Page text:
One of the critical reasons false news is such a big deal is that it's often plausible, making it not difficult to fall for it. Many pieces of false news are created to elicit "shock value," or a solid instinctual response such as fear or wrath. As a result, you must keep your emotions under check when reading such novels. Instead, think rationally and critically about what you see and hear. Consider the following questions: "Why was this story written in the first place? Is it to persuade me of a particular point of view? Is it attempting to sell me something? Is it attempting to get me to visit another website? Is it possible that I'm being triggered?"

Examine the Source

Do some research if you come across news from a source you've never heard of before. Make sure the internet page you're reading has a valid web address. Spelling mistakes in firm names or strange-sounding extensions like ".infonet" and ".offer," instead of ".com" or ".co.uk," could indicate a suspect source. Consider the publisher's reputation and professional experience in the field, whether or not you are familiar with them. Is their knowledge of the subject well-known? Or do they have a propensity towards exaggeration? 

Be wary that those spreading fake news and "alternative facts" may produce web pages, newspaper mockups, or "doctored" photos that appear authoritative but are not. If you come across a questionable post that appears to be from the World Health Organization (WHO), for example, examine the WHO's website to make sure it's genuine.

Remember that just because you got the story from your best buddy doesn't mean it has any extra weight — they probably didn't go through these stages before passing it on!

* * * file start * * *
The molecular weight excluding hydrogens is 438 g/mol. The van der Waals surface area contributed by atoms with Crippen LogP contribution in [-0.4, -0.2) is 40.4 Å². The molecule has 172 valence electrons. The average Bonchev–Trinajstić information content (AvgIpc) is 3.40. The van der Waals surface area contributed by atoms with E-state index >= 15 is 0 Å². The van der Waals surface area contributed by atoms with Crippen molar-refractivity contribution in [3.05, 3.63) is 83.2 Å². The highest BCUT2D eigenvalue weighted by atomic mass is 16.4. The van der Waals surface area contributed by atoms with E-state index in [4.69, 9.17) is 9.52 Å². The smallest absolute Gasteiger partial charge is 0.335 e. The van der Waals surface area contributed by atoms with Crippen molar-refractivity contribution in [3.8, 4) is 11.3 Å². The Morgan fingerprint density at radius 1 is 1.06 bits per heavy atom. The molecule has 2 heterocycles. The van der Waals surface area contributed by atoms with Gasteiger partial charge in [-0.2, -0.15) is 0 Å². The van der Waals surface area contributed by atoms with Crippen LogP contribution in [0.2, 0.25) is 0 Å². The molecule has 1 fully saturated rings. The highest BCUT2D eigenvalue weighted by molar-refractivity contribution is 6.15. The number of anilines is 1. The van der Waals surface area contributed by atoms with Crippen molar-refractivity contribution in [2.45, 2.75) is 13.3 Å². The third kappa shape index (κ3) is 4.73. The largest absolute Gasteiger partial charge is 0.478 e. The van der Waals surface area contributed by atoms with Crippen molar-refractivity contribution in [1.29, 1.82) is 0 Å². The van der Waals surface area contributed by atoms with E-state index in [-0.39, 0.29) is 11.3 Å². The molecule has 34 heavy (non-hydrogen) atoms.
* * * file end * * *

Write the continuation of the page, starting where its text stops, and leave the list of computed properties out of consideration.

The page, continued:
Check Out Who Else Is Covering the Story

Is anyone else interested in the story? What are the opinions of other sources on the subject? Avoid jumping to the conclusion that all MSM content is phony. Following every rumor or conspiracy idea might be just as dangerous. Professional global news organizations like Reuters, CNN, and the BBC have strict editorial criteria and vast networks of highly educated reporters, so they're a terrific place to start. However, no one is entirely objective, and everyone can make a mistake, so keep looking.

Investigate the Evidence

A reputable news report will feature numerous facts, such as expert quotes, survey data, and government statistics. Or eyewitness descriptions from the scene that is precise, consistent, and confirmed. If any of these are missing, be sure to inquire! Is the evidence conclusive that something happened? Or have facts been cherry-picked or "twisted" to support a specific point of view?

Don't Take Images at Face Value.

Thanks to modern editing software, people can now quickly generate faked photos that appear authentic. According to studies, just half of us can determine whether photographs are phony. There are, however, some warning indications to be aware of—for example, strange shadows on the image or jagged edges around a shape. Images can also be 100% accurate but be misused. Photos showing rubbish on a beach, for example, could be from a different location or from ten years ago, not from the purported occurrence. You may investigate where an image came from and whether it has been edited using Google Reverse Image Search tools.

Make Sure it "Sounds Right."

Last but not least, exercise your common sense! Keep in mind that fake news exists to "feed" your prejudices, hopes, and anxieties. It's doubtful, for example, that your favorite designer company will give out a million free garments to customers who visit its stores. Likewise, simply because

Health Disclaimer

JournalOwl is not intended to be a substitute for professional advice, diagnosis, medical treatment, medication, or therapy. Always seek the advice of your physician or qualified mental health provider with any questions you may have regarding any mental health symptoms or conditions. JournalOwl is not authorized to make recommendations about medication or serve as a substitute for professional advice. You should never disregard professional psychological or medical advice, or delay in seeking treatment, based on anything you read on JournalOwl’s website or platform.